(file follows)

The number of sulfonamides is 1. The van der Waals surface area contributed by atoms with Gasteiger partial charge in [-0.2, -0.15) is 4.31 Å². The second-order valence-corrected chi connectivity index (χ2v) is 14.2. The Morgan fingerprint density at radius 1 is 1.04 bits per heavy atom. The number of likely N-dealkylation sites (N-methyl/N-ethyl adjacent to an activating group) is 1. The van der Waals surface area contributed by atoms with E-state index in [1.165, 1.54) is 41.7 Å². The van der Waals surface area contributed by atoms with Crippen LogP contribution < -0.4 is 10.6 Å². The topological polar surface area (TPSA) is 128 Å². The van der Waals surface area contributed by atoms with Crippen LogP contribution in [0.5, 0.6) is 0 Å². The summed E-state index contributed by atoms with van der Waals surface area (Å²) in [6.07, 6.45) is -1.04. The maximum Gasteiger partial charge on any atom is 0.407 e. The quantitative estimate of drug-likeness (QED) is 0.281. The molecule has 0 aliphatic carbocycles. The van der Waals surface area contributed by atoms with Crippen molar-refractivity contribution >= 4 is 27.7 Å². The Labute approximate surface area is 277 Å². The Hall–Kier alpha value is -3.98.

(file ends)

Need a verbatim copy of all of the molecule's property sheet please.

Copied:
The number of sulfonamides is 1. The van der Waals surface area contributed by atoms with Gasteiger partial charge in [-0.2, -0.15) is 4.31 Å². The second-order valence-corrected chi connectivity index (χ2v) is 14.2. The Morgan fingerprint density at radius 1 is 1.04 bits per heavy atom. The number of likely N-dealkylation sites (N-methyl/N-ethyl adjacent to an activating group) is 1. The van der Waals surface area contributed by atoms with E-state index in [1.165, 1.54) is 41.7 Å². The van der Waals surface area contributed by atoms with Crippen LogP contribution < -0.4 is 10.6 Å². The topological polar surface area (TPSA) is 128 Å². The van der Waals surface area contributed by atoms with Crippen LogP contribution in [0.5, 0.6) is 0 Å². The summed E-state index contributed by atoms with van der Waals surface area (Å²) in [6.07, 6.45) is -1.04. The maximum Gasteiger partial charge on any atom is 0.407 e. The quantitative estimate of drug-likeness (QED) is 0.281. The molecule has 0 aliphatic carbocycles. The van der Waals surface area contributed by atoms with Crippen molar-refractivity contribution >= 4 is 27.7 Å². The Labute approximate surface area is 277 Å². The Hall–Kier alpha value is -3.98.